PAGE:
Thousands of Vehicles Towed Illegally From Apartment Complexes

Everyday, hundreds of vehicles are towed without legal authority to do so and the public has been duped into believing whatever is posted on the tow sign, their vehicle would be subject to being towed, when in fact it’s a SCAM.

The only reasons an unattended vehicle can legally be towed from an apartment complex according to the Texas Occupations 2308.253 is:

(1) obstructs a gate that is designed or intended for the use of pedestrians or vehicles;

(2) obstructs pedestrian or vehicular access to an area that is used for the placement of a garbage or refuse receptacle used in common by residents of the apartment complex;

(3) is in or obstructs a restricted parking area or parking space designated under Subchapter G, including a space designated for the use of employees or maintenance personnel of the parking facility or apartment complex;

(4) is in a tow away zone, other than a fire lane covered by Section 2308.251(c), that is brightly painted and is conspicuously and legibly marked with the warning “TOW AWAY ZONE” in contrasting letters at least three inches tall;

(5) is a semitrailer, trailer, or truck-tractor, as defined by Chapter 502, Transportation Code, unless the owner or operator of the vehicle is permitted under the terms of a rental or lease agreement with the apartment complex to leave the unattended vehicle on the parking facility; or

(6) is leaking a fluid that presents a hazard or threat to persons or property.

(c) A parking facility owner may not have an emergency vehicle described by Section 2308.251(b) removed from the parking facility.

(d) Except as provided by a contract described by Subsection (e), a parking facility owner may not have a vehicle removed from the parking facility merely because the vehicle does not display an unexpired license plate or registration insignia issued for the vehicle under Chapter 502, Transportation Code, or the vehicle registration law of another state or country.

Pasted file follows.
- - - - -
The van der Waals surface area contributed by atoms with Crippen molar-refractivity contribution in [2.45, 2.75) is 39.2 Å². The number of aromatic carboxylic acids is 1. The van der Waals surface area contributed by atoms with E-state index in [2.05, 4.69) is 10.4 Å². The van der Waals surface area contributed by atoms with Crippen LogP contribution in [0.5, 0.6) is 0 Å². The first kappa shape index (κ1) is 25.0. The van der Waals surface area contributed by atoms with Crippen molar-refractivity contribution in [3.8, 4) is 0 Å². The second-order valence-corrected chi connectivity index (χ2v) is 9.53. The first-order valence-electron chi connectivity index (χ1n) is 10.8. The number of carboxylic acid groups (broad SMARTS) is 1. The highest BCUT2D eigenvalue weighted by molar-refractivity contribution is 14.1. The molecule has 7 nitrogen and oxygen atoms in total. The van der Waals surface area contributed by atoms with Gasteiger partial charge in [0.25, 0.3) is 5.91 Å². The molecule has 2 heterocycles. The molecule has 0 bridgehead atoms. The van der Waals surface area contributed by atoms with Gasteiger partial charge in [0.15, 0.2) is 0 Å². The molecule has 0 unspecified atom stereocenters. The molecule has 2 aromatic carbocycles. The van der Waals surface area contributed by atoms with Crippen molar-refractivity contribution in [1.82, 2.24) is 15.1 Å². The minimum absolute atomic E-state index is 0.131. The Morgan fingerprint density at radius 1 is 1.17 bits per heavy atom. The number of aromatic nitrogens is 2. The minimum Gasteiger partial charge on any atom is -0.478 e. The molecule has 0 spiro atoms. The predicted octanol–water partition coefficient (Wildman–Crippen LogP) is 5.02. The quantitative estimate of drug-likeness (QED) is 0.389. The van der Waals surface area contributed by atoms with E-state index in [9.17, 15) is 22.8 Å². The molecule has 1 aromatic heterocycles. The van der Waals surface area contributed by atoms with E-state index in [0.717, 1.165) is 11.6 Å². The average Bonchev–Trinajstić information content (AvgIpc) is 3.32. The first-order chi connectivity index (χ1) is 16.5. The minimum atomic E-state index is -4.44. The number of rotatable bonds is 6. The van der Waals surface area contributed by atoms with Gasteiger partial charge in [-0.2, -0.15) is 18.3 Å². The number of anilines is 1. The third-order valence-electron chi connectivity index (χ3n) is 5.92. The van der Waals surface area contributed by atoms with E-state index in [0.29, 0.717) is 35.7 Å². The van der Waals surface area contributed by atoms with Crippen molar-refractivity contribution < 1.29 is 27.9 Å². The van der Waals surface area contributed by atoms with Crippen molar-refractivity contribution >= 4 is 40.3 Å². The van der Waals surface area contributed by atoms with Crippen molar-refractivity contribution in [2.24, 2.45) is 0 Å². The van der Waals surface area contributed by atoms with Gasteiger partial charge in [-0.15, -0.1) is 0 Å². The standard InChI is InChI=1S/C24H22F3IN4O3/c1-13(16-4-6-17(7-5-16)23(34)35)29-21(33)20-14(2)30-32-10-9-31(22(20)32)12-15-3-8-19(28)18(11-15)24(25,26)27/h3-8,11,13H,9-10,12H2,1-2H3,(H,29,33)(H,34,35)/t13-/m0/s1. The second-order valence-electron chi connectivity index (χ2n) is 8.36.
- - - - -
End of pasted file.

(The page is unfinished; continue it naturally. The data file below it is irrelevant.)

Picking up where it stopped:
(e) A contract provision providing for the removal from a parking facility of a vehicle that does not display an unexpired license plate or registration insignia is valid only if the provision requires the owner or operator of the vehicle to be given at least 10 days’ written notice that the vehicle will be towed from the facility at the vehicle owner’s or operator’s expense if it is not removed from the parking facility. The notice must be:

(1) delivered in person to the owner or operator of the vehicle; or

(2) sent by certified mail, return receipt requested, to that owner or operator.

(f) This section may not be construed:

(1) to authorize the owner or operator of a vehicle to leave an unattended vehicle on property that is not designed or intended for the parking of vehicles; or

(2) to limit or restrict the enforcement of Chapter 683, Transportation Code, the abandoned motor vehicle law.

(g) A provision of an apartment lease or rental agreement entered into or renewed on or after January 1, 2004, that is in conflict or inconsistent with this section is void and may not be enforced.

A tow company cannot legally tow your vehicle for being parked on the grass, flat tires, backed into a parking space, parked next to a red curb claiming to be a tow away zone, double parked, taking up two parking spaces, relocating the vehicle within the parking lot, if the tow sign is posted farther than 25′ from a public street, the tow sign lacks all statutory language and verbiage, the tow sign is not “facing” you when entering the driveway into the apartment complex, lacks two tow signs if the driveway is wider than 35′ at the street if the respective owners do not receive written notice advising them that their vehicles were subject to being towed pursuant to Texas Occupations Code 2308.255.

If your vehicle has been towed for any other reason than stated in 2308.253 from an apartment complex, condominiums or duplexes, by all means file the TDLR complaint against the tow company’s license, take the required photos and submit them along with copies of the release documents or drop fee tow company receipt, as TDLR will force the tow company to refund your money.

Should you not want to wait for TDLR to get your money, since it takes such a longtime, file the request for a tow hearing and/or file the Small Claims Court Lawsuit for violating Occupations Code 2308.253 against both the tow company and the property management company on behalf of the property owner.

Use the following two court filings by TDLR against tow companies for these reasons so you have a better understanding how your rights were violated.

Download (PDF, 108KB)

Download (PDF, 223KB)

Download (PDF, 171KB)


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